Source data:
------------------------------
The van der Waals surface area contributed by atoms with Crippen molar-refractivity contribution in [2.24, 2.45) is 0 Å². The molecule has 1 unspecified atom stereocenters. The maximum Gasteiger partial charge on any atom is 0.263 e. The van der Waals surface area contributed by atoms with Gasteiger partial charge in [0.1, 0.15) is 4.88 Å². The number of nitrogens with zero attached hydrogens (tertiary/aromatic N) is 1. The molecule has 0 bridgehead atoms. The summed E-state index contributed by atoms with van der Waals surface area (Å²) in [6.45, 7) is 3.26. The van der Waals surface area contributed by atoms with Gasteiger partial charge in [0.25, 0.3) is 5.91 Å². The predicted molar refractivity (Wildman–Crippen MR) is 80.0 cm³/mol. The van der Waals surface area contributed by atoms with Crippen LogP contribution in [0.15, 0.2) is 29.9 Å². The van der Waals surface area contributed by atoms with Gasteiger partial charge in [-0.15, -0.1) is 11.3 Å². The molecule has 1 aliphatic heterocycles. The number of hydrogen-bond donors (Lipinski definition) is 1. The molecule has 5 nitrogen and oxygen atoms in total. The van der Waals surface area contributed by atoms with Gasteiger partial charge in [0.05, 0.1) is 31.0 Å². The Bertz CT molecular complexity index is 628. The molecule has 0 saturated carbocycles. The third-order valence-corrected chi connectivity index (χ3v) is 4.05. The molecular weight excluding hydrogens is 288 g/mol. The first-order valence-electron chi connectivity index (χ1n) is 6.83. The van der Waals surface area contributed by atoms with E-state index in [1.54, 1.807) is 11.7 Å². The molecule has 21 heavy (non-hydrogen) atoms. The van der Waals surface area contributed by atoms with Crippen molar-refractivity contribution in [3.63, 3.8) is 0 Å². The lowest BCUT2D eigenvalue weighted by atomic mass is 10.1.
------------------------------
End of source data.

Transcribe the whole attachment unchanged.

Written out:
The van der Waals surface area contributed by atoms with Crippen molar-refractivity contribution in [2.24, 2.45) is 0 Å². The molecule has 1 unspecified atom stereocenters. The maximum Gasteiger partial charge on any atom is 0.263 e. The van der Waals surface area contributed by atoms with Gasteiger partial charge in [0.1, 0.15) is 4.88 Å². The number of nitrogens with zero attached hydrogens (tertiary/aromatic N) is 1. The molecule has 0 bridgehead atoms. The summed E-state index contributed by atoms with van der Waals surface area (Å²) in [6.45, 7) is 3.26. The van der Waals surface area contributed by atoms with Gasteiger partial charge in [0.25, 0.3) is 5.91 Å². The predicted molar refractivity (Wildman–Crippen MR) is 80.0 cm³/mol. The van der Waals surface area contributed by atoms with Crippen LogP contribution in [0.15, 0.2) is 29.9 Å². The van der Waals surface area contributed by atoms with Gasteiger partial charge in [-0.15, -0.1) is 11.3 Å². The molecule has 1 aliphatic heterocycles. The number of hydrogen-bond donors (Lipinski definition) is 1. The molecule has 5 nitrogen and oxygen atoms in total. The van der Waals surface area contributed by atoms with Gasteiger partial charge in [0.05, 0.1) is 31.0 Å². The Bertz CT molecular complexity index is 628. The molecule has 0 saturated carbocycles. The third-order valence-corrected chi connectivity index (χ3v) is 4.05. The molecular weight excluding hydrogens is 288 g/mol. The first-order valence-electron chi connectivity index (χ1n) is 6.83. The van der Waals surface area contributed by atoms with E-state index in [1.54, 1.807) is 11.7 Å². The molecule has 21 heavy (non-hydrogen) atoms. The van der Waals surface area contributed by atoms with Crippen molar-refractivity contribution in [3.63, 3.8) is 0 Å². The lowest BCUT2D eigenvalue weighted by atomic mass is 10.1.